Title: Many Java-defined functions do not accept keyword arguments
Type: Severity: normal
Components: Library Versions: Jython 2.7
Status: open Resolution: accepted
Dependencies: Superseder:
Assigned To: Nosy List: jdemoor, zyasoft
Priority: Keywords:

Created on 2015-05-26.11:20:32 by jdemoor, last changed 2015-05-26.18:07:36 by zyasoft.

msg10078 (view) Author: Julien Demoor (jdemoor) Date: 2015-05-26.11:20:31
threading.Condition().timeout() should accept a keyword argument named `timeout`. It works in CPython. In Jython, only a positional argument is accepted.

>>> import threading
>>> c = threading.Condition(threading.Lock())
>>> c.acquire()
>>> c.wait(timeout=1)
Traceback (most recent call last):
  File "<stdin>", line 1, in <module>
TypeError: wait() takes no keyword arguments
msg10079 (view) Author: Jim Baker (zyasoft) Date: 2015-05-26.18:07:35
Also applies to other methods on Condition.

We see here that two argument parsing schemes come in conflict in Jython: support in the ExposedMethod annotation processing for Java code itself; and in Python functions, which handle kwargs as expected. As in CPython 2.7, except for some specific cases, perhaps most native-defined functions in Jython 2.7.0 do not take keyword args.

In CPython 2.7, threading.Condition is written in Python; in Jython 2.7.0, it is in Java. So now we see this difference come in, per msg10078, whereas in both Jython and in CPython, this is the case, since str is native:

>>> " a\nb\nc".splitlines(keepends=True)
Traceback (most recent call last):
  File "<stdin>", line 1, in <module>
TypeError: splitlines() takes no keyword arguments

However in CPython 3.4, this holds:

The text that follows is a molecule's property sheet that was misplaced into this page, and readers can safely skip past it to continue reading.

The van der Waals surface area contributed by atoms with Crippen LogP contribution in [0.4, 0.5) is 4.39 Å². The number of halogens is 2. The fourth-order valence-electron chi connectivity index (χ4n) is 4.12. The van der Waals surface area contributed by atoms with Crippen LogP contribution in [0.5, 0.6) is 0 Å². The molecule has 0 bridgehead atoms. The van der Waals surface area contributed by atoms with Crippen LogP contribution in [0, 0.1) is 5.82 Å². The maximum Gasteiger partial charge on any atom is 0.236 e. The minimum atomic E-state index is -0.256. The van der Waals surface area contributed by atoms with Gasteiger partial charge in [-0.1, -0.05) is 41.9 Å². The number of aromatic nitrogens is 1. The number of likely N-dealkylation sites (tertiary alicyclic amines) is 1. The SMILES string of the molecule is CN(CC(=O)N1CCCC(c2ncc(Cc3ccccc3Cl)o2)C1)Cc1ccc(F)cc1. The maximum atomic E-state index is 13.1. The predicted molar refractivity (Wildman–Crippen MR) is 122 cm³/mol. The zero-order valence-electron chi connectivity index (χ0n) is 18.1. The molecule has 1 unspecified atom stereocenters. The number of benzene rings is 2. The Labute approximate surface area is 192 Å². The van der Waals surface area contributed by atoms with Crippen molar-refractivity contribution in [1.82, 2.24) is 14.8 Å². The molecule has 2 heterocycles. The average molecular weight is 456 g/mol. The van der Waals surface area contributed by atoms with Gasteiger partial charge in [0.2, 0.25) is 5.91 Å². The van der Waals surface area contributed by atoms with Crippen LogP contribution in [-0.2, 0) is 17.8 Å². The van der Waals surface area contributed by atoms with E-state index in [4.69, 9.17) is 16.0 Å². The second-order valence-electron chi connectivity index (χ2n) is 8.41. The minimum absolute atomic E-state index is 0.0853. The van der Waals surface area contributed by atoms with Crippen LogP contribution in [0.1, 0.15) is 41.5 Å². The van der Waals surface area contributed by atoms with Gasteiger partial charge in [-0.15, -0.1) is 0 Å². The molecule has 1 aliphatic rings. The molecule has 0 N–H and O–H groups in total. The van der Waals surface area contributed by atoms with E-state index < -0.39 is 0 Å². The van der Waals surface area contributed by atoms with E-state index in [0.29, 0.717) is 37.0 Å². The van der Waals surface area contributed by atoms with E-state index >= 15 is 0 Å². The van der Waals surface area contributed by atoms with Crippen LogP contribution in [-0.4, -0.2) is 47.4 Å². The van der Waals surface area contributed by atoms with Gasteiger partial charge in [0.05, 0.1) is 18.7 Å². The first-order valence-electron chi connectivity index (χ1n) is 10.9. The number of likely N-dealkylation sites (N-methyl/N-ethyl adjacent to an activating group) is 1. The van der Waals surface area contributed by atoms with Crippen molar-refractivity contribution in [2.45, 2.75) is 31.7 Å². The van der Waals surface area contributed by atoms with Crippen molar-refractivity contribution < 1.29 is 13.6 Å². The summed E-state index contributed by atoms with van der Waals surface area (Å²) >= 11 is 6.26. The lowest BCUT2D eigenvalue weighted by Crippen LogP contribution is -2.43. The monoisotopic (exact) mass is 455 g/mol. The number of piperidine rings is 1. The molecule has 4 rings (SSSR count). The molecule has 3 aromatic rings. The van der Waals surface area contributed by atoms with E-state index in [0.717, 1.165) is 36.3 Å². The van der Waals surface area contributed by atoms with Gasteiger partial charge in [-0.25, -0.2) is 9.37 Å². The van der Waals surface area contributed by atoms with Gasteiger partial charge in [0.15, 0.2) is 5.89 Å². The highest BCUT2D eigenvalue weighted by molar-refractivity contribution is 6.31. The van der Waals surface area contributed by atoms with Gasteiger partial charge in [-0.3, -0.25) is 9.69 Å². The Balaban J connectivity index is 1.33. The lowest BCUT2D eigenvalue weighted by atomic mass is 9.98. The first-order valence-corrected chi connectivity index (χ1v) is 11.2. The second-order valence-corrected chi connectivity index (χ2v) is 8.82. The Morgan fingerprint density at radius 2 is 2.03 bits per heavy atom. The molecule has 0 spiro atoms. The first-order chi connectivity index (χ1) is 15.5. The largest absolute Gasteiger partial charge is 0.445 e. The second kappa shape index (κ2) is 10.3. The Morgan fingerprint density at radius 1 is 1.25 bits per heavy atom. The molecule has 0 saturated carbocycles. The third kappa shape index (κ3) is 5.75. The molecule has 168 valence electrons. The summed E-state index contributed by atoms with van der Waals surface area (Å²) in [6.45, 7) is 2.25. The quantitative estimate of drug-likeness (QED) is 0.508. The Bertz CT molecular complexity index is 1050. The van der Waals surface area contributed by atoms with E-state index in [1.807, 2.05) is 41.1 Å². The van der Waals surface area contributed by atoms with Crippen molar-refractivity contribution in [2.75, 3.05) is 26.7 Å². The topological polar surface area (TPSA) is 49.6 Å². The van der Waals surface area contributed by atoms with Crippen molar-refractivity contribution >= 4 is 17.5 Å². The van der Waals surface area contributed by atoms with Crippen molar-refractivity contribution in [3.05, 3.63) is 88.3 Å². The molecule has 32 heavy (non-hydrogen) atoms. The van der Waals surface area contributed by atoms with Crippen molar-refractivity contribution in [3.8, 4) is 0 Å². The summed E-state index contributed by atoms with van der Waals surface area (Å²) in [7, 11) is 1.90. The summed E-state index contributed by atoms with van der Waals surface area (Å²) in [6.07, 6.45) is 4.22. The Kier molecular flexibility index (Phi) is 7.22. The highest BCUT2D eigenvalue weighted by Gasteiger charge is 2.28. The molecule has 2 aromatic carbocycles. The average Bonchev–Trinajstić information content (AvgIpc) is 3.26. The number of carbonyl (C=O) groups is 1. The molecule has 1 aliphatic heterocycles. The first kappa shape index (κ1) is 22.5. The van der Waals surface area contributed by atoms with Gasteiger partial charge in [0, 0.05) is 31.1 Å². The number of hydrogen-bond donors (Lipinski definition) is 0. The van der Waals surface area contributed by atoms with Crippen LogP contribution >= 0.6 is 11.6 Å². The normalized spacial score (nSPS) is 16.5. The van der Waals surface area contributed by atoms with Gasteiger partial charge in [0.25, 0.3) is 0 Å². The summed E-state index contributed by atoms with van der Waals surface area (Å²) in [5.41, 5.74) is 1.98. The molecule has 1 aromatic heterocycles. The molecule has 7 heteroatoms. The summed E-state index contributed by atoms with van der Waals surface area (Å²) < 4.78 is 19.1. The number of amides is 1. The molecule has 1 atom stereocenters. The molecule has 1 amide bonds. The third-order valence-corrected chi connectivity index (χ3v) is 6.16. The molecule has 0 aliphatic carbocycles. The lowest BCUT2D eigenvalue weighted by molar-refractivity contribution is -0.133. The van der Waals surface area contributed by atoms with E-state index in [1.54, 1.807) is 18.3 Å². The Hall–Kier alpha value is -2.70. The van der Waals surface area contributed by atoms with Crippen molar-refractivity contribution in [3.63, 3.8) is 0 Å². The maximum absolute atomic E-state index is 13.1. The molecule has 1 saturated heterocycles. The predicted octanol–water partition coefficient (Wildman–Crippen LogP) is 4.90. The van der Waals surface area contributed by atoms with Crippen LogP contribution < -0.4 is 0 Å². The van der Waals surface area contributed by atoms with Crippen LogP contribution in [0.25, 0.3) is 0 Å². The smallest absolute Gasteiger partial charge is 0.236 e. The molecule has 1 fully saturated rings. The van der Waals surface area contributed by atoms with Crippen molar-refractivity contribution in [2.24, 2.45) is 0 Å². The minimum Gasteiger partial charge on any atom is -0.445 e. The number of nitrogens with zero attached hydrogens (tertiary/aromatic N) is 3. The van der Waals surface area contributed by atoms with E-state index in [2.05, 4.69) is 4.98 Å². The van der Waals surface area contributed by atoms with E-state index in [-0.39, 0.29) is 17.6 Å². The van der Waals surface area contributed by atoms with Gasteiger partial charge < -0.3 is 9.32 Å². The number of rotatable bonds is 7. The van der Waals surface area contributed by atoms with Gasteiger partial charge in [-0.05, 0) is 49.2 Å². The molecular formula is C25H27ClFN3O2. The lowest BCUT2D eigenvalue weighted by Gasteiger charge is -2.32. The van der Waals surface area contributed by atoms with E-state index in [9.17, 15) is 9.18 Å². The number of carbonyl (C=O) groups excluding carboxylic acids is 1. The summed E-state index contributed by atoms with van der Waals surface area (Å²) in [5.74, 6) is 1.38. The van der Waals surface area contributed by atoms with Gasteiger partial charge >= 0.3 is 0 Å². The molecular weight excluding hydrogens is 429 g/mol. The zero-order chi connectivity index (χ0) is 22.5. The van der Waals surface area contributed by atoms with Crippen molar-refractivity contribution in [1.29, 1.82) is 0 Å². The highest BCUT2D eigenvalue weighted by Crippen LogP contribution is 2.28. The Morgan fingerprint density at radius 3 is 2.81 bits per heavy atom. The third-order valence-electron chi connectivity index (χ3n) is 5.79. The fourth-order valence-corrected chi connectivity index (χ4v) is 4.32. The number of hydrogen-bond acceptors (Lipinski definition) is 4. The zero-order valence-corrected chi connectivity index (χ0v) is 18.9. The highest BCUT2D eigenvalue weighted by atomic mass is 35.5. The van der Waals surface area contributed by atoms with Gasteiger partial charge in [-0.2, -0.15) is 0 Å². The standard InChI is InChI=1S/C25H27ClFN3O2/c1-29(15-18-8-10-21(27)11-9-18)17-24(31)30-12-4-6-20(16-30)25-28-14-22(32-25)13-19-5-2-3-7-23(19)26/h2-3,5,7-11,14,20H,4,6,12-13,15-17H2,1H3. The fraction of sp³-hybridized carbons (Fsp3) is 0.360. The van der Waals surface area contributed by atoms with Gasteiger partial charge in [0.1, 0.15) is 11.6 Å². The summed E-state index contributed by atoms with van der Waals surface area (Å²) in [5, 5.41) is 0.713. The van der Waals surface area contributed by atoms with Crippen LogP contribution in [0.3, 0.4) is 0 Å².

>>> " a\nb\nc".splitlines(keepends=True)
[' a\n', 'b\n', 'c']

Clearly less surprising in CPython 3.4!

CPython 3.4 began the implementation of Argument Clinic ( in part to remove this type of surprise in using native-defined functions. Jython's expose annotations and corresponding annotation processing is the counterpart of Argument Clinic. So the obvious thing to do here is implement direct support of kwargs in Jython's expose support. Then we should choose whether to make it always available (so bring in Python 3.4 functionality and not throw TypeError, as the case above with str); or turn it on selectively (so for support of Condition, Lock, etc). I would favor making it always available: there may be compliance unit tests that check that kwargs do not parse, but I doubt there is user code that does. We can do selective turnoff if that really is an issue.
Date User Action Args
2015-05-26 18:07:36zyasoftsetresolution: accepted
messages: + msg10079
nosy: + zyasoft
title: threading.Condition().timeout() doesn't accept keyword arguments -> Many Java-defined functions do not accept keyword arguments
2015-05-26 11:20:32jdemoorcreate